N estled in an alley near the intersection of Zhongxiao East and Dunhua North roads, NEU Store carries a well-edited selection of clothing seen on hipsters from the Lower East Side of Manhattan to Los Angeles. Carefully arranged racks of jackets and dresses zigzag through the spacious boutique and around tables displaying velvet Melissa wedges and retro-inspired T-shirts. In one corner is a diorama with three vintage portable Columbia GP-3 turntables surrounded by walls plastered with album covers.
A lot of the clothing sold by NEU Store is available exclusively in Taiwan at the shop. Many of the designers are inspired by different genres of music and the subcultures that spring up around them.
“We picked the name NEU, so you can imagine what kind of music we listen to,” says Yiling Cheng (鄭伊伶), the co-owner of Garden Girl Enterprises (花園娃娃服飾), the store’s parent company, which was founded in 1992 to import American street wear brands XLarge, XGirl and Paul Frank. NEU! — pronounced “noy” — was a German krautrock band formed by two former members of Kraftwerk in 1971.
Over the past few years, Cheng notes, fashion has turned over a new leaf as consumers rely more on the Internet and celebrities for style cues, instead of waiting for high fashion designers to dictate the trends for each season. Fashionistas are now inspired by street style blogs and sites like Cobrasnake and Last Night’s Party, which posted photos of the young New York City hipsters who gathered at Soho club Don Hill’s for parties thrown by the Misshapes, a trio of DJs who quickly became cult fashion icons.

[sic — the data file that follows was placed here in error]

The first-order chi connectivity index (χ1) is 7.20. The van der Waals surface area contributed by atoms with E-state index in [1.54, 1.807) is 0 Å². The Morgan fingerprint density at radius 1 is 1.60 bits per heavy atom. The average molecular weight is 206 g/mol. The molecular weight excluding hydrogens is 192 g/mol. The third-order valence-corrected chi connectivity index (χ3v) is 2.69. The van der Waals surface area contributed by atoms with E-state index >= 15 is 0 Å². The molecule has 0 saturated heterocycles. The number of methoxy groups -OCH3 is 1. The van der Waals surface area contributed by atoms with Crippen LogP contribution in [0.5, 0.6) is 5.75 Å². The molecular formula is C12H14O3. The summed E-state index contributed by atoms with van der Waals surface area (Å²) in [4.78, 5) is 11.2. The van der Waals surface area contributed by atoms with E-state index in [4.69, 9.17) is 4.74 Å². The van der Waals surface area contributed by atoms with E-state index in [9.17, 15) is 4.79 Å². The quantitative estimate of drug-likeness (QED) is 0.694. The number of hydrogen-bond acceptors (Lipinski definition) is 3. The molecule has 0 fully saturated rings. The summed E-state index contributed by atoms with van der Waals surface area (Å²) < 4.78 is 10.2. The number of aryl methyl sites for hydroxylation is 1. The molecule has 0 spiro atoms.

Cheng and co-owner Stan Lee frequently travel to the US to keep up-to-date on new designers. Buddhist Punk’s bold, neon-heavy prints are saturated in the aesthetic of new rave, while Kill City’s skinny jeans and tees, bold, asymmetrical silhouettes and monochrome color palette take their cue from post-punk bands. On the flip side, Jovovich Hawk’s airy, lacy sundresses bring a very sweet, retro California aesthetic into the store, while Karen Zambos’ well tailored vintage-inspired coats and dresses could be imagined on a 1940’s debutante.
NEU Store is also the exclusive importer of the hyper-feminine clothing line designed by Paris and Nicky Hilton, and Dim Mak, the line of tees and hoodies from the record label founded by celebrity DJ Steve Aoki aka Kid Millionaire.
Scenesters on a budget can pick up Junk Food T-shirts with rainbows or Smurfs, a popular 1980s cartoon, printed on the front for NT$1,550 each, or a pair of luscious velveteen burgundy Melissa wedges for NT$3,980. An elegant, black wool trench coat from Karen Zambos runs for NT$18,000, while a short dress by Buddhist Punk, with gathered tiers of raw-edged zebra-print silk is NT$13,400. A limited edition gray jacket from the Warhol Factory X Levi’s series with a skull applique on the back is $29,500.
NEU Store also doubles as a gallery space. On Saturday, it will host RockersNYC, an exhibition of poster art from the New York based designer whose graphic tees have developed a cult following from the Lower East Side to Tokyo, from 7pm to 11:30pm. For other events, check out the store’s blog at neu-store.blogspot.com.